Biden said that the territory was not "taken very good care of" following Hurricane Maria in 2017.
"I’m heading to Puerto Rico because they haven’t been taken very good care of," the president said as he left the White House. Fiona left the island with more than 100,000 homes without power more than two weeks after the storm hit.
“They’ve been trying like hell to catch up from the last hurricane,” the president said. “I want to see the state of affairs today and make sure we push everything we can.”
The last major hurricane to hit Puerto Rico was Hurricane Maria in 2017, just months into President Trump taking office. The president made headlines after he was seen free-throwing paper towel rolls into the crowd.
The recovery effort after Maria was hampered by local corruption and inefficiency, reports the New York Post. Over 10 million water bottles were left unused on an airport tarmac, and the "Puerto Rico Electric Power Authority awarded a $300 million no-bid contract to rebuild the island’s electrical grid to a small Montana company linked to Interior Secretary Ryan Zinke. The contract was later canceled amid scrutiny."
Officials in the Federal Emergency Management Agency pleaded guilty this year to accepting bribes from a different electrical company.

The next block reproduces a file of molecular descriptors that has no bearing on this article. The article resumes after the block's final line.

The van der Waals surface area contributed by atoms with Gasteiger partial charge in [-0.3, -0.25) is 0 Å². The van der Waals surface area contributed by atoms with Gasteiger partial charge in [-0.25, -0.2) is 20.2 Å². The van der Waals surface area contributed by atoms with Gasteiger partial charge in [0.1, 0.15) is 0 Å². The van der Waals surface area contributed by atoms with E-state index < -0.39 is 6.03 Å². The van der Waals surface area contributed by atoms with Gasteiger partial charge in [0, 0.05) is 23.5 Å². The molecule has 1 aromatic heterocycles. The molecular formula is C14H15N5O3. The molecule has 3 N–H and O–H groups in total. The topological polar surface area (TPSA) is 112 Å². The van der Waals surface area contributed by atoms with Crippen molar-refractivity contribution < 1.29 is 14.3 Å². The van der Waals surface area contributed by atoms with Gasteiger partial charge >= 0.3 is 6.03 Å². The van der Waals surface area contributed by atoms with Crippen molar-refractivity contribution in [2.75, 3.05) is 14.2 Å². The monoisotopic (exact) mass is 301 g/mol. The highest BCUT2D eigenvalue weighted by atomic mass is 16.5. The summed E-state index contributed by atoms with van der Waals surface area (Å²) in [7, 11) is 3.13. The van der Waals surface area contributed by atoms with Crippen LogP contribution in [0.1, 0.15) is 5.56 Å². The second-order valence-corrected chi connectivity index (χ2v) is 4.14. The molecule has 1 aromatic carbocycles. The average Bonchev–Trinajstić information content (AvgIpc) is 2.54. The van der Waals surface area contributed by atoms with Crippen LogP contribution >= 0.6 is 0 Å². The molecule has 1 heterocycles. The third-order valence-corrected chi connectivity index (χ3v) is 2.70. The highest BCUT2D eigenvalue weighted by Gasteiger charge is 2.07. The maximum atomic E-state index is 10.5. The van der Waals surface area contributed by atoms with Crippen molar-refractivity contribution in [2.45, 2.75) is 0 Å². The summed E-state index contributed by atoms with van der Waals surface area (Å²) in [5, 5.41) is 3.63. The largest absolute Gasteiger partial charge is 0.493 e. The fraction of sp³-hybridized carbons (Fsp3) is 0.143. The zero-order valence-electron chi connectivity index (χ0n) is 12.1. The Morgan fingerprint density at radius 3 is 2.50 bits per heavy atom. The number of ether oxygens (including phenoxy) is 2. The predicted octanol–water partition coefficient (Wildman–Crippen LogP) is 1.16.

Following the botched recovery, Trump defended his handling of the crisis and instead put the blame on Gov. Ricardo Rossello, who had been a vocal critic of Trump and said "If the bully gets close, I’ll punch the bully in the mouth."
Trump said in 2019, "Puerto Rico has been taken care of better by Donald Trump than by any living human being and I think the people of Puerto Rico understand it."
“You have the mayor of San Juan [Carmen Yulín Cruz] that, frankly, doesn’t know what she’s doing and the governor, they have to spend the money wisely. They don’t know how to spend the money and they’re not spending it wisely.”
According to American left-wing thinktank Data for Progress, Puerto Ricans "overwhelmingly" support the immediate right to vote for president and supported Joe Biden during to 2020 election.
"Our October poll of Puerto Rico showed broad support for Joe Biden. Overall, 60 percent said that they would vote for former Vice President Biden if they could vote for President. Twenty-three percent said they would vote for President Trump, while 11 percent were undecided," they wrote.
Biden has floundered in popularity among Hispanics, overall, however. According to The Hill, "Biden is now less popular among Hispanics than any other demographic group." His approval rating among hispanics dropped from 55 percent just four months into his presidency to just 26 percent in May 2022.
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